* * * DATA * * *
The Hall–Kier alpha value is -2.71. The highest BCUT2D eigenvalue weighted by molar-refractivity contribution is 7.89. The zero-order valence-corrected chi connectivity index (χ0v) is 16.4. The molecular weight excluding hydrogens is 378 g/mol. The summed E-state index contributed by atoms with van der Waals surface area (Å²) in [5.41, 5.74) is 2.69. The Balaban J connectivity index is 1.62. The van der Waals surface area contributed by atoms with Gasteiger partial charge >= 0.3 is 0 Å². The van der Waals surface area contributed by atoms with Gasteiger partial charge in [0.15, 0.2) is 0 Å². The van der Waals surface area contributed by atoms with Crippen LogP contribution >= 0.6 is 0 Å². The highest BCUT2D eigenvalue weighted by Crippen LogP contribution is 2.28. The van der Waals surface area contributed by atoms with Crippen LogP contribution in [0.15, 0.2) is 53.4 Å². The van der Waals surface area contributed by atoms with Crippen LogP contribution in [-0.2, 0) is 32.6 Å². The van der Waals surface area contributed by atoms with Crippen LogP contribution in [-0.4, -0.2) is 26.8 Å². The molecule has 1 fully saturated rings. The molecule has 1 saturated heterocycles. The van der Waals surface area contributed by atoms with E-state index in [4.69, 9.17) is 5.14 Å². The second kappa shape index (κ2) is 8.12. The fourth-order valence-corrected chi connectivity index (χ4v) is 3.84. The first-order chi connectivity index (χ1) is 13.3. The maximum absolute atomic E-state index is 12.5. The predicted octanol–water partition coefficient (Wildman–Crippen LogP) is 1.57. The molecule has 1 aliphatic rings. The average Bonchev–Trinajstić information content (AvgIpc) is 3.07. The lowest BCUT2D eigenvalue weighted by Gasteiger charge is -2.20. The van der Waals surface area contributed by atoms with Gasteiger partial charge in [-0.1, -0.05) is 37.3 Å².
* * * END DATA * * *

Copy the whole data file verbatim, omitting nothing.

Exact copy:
The Hall–Kier alpha value is -2.71. The highest BCUT2D eigenvalue weighted by molar-refractivity contribution is 7.89. The zero-order valence-corrected chi connectivity index (χ0v) is 16.4. The molecular weight excluding hydrogens is 378 g/mol. The summed E-state index contributed by atoms with van der Waals surface area (Å²) in [5.41, 5.74) is 2.69. The Balaban J connectivity index is 1.62. The van der Waals surface area contributed by atoms with Gasteiger partial charge >= 0.3 is 0 Å². The van der Waals surface area contributed by atoms with Gasteiger partial charge in [0.15, 0.2) is 0 Å². The van der Waals surface area contributed by atoms with Crippen LogP contribution >= 0.6 is 0 Å². The highest BCUT2D eigenvalue weighted by Crippen LogP contribution is 2.28. The van der Waals surface area contributed by atoms with Crippen LogP contribution in [0.15, 0.2) is 53.4 Å². The van der Waals surface area contributed by atoms with Crippen LogP contribution in [-0.2, 0) is 32.6 Å². The van der Waals surface area contributed by atoms with Crippen LogP contribution in [-0.4, -0.2) is 26.8 Å². The molecule has 1 fully saturated rings. The molecule has 1 saturated heterocycles. The van der Waals surface area contributed by atoms with E-state index in [4.69, 9.17) is 5.14 Å². The second kappa shape index (κ2) is 8.12. The fourth-order valence-corrected chi connectivity index (χ4v) is 3.84. The first-order chi connectivity index (χ1) is 13.3. The maximum absolute atomic E-state index is 12.5. The predicted octanol–water partition coefficient (Wildman–Crippen LogP) is 1.57. The molecule has 1 aliphatic rings. The average Bonchev–Trinajstić information content (AvgIpc) is 3.07. The lowest BCUT2D eigenvalue weighted by Gasteiger charge is -2.20. The van der Waals surface area contributed by atoms with Gasteiger partial charge in [-0.1, -0.05) is 37.3 Å².